You can watch a short video here. There’s a scooter at :40 that I was sure was going to get creamed but just cruised right through. And it gets really messy at :55
We stopped for lunch and then found a Post Office to mail some postcards. After that, we took the Metro to Montmartre to visit Sacré-Cœur.
Butte Montmartre, the highest point in Paris, was originally the site of a Roman temple to Mars and called Mont of Mars. It later became Christianized to Mountain of Martyrs after St. Denis was beheaded in 250 AD. At the beginning of the twentieth century, the area surrounding the butte was known for it’s bohemian artists such as Van Gogh, Matisse, Picasso and musicians and singers like Stéphane Grappelli, Django Reinhardt and Josephine Baker.
Twenty-first century Montmartre is pretty seedy. Perhaps no more so than in it’s bohemian heyday but today it seems to lack the artistic and musical creativity of that era.
We’d heard about plenty of scams that tourists occasionally fall for in this area – someone “finds” a ring and first tries to return the “lost property” to a tourist who somehow ends up buying it from the scammer (I’m not quite sure how that works), three-card monte, people who would tie a thread bracelet on someone’s wrist then demand payment, etc. We saw a few of these – three-card monte and the bracelet sellers – but they seemed to be manageable if we just kept walking and ignored them. I suspect younger travelers who want to experience the “real” Paris might be more susceptible to the scams.
Sacré-Coeur, a Roman Catholic church, is officially called the Basilica of the Sacred Heart of Paris and was consecrated in 1919.
It was a hike up the hill but we had a nice view of Paris.
We walked around the back side and found some cool gargoyles:
Further along, we found Parc de la Turlure with some pretty wisteria.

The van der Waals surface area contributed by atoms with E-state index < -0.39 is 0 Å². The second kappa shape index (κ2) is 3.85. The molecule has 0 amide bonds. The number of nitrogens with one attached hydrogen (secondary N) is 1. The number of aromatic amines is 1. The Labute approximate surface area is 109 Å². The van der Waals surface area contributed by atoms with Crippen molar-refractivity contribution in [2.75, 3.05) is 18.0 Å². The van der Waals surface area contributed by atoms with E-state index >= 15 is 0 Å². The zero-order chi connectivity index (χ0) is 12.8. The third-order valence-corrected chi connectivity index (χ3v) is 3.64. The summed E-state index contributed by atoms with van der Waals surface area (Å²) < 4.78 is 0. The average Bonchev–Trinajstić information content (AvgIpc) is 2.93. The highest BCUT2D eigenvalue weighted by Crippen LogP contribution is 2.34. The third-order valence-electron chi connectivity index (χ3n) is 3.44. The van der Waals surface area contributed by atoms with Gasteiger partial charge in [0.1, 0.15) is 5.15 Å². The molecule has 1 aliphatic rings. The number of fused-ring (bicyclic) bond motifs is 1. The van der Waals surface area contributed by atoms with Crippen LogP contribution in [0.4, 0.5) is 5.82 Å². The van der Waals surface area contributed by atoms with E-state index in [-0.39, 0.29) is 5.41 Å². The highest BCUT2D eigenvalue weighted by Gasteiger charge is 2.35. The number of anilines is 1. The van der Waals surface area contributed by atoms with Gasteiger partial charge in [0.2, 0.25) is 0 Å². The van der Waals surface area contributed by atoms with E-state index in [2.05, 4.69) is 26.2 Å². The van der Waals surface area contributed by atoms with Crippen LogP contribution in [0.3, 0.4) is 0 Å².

We sat and listened to the bells of Sacré-Coeur. You can listen here.
We wanted to go to the Louvre again for the evening hours which are allegedly less crowded so after we rested our feet, we walked back down the hill and all the way back to the Louvre, about two miles. (We have vowed to learn the Metro system next time.)
There’s so much history just strewn about Paris. That’s one benefit of walking (so much walking!). We found a plaque from WWII with flowers from VE day.
On the way we passed Galleries Lafayette, another department store with a fancy food hall I’d wanted to check out. We were just too tired, though, and wanted to make sure we had time for the Louvre so I put it on the list for the next trip.
We spent a couple hours at the Louvre but it was still quite crowded. I was able to spend some time in the Italian section and saw the Coronation of Napoleon.
I did get a glimpse of the Mona Lisa but didn’t mind giving it a miss since there were still masses of people in front of it. And from what I could tell, the museum has just given up on preventing people photographing it and put it behind tinted glass. It’s too bad but at least they are protecting it.
We walked back to the apartment after another long day to rest up for our last day in Paris.
¹ (Lebrun, C. (2013). Plan and Guide Musée de L’Orangerie [Brochure] Paris, France: Musée d’Orsay).